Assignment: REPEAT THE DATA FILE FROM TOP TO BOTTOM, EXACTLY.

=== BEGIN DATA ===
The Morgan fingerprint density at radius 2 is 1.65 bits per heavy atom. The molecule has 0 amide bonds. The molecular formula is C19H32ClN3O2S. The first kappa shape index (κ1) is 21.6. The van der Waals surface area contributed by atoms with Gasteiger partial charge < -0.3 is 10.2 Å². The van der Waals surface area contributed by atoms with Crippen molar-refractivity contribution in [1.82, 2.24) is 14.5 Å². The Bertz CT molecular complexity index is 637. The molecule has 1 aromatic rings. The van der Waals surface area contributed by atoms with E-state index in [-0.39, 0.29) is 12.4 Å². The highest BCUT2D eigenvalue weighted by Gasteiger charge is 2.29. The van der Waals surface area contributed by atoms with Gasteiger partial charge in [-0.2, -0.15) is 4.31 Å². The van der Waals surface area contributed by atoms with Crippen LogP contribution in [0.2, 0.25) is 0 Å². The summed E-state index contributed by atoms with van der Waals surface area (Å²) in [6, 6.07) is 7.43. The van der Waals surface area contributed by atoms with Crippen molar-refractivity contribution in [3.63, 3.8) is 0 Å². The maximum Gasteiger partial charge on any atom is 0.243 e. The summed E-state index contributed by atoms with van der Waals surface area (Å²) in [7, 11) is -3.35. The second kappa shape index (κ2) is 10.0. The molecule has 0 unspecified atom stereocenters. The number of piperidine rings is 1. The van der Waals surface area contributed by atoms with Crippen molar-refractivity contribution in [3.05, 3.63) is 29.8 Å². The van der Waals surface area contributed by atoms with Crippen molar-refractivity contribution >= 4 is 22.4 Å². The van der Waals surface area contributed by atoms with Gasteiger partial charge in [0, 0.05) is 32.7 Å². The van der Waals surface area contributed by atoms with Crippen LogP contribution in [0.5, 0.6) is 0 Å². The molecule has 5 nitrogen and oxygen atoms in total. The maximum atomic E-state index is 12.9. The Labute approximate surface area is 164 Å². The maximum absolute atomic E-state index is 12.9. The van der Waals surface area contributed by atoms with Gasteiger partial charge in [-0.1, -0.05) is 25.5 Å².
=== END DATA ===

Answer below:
The Morgan fingerprint density at radius 2 is 1.65 bits per heavy atom. The molecule has 0 amide bonds. The molecular formula is C19H32ClN3O2S. The first kappa shape index (κ1) is 21.6. The van der Waals surface area contributed by atoms with Gasteiger partial charge < -0.3 is 10.2 Å². The van der Waals surface area contributed by atoms with Crippen molar-refractivity contribution in [1.82, 2.24) is 14.5 Å². The Bertz CT molecular complexity index is 637. The molecule has 1 aromatic rings. The van der Waals surface area contributed by atoms with E-state index in [-0.39, 0.29) is 12.4 Å². The highest BCUT2D eigenvalue weighted by Gasteiger charge is 2.29. The van der Waals surface area contributed by atoms with Gasteiger partial charge in [-0.2, -0.15) is 4.31 Å². The van der Waals surface area contributed by atoms with Crippen LogP contribution in [0.2, 0.25) is 0 Å². The summed E-state index contributed by atoms with van der Waals surface area (Å²) in [6, 6.07) is 7.43. The van der Waals surface area contributed by atoms with Crippen molar-refractivity contribution in [3.63, 3.8) is 0 Å². The maximum Gasteiger partial charge on any atom is 0.243 e. The summed E-state index contributed by atoms with van der Waals surface area (Å²) in [7, 11) is -3.35. The second kappa shape index (κ2) is 10.0. The molecule has 0 unspecified atom stereocenters. The number of piperidine rings is 1. The van der Waals surface area contributed by atoms with Crippen molar-refractivity contribution in [3.05, 3.63) is 29.8 Å². The van der Waals surface area contributed by atoms with Crippen molar-refractivity contribution >= 4 is 22.4 Å². The van der Waals surface area contributed by atoms with Gasteiger partial charge in [0, 0.05) is 32.7 Å². The van der Waals surface area contributed by atoms with Crippen LogP contribution in [0.5, 0.6) is 0 Å². The molecule has 5 nitrogen and oxygen atoms in total. The maximum atomic E-state index is 12.9. The Labute approximate surface area is 164 Å². The maximum absolute atomic E-state index is 12.9. The van der Waals surface area contributed by atoms with Gasteiger partial charge in [-0.1, -0.05) is 25.5 Å².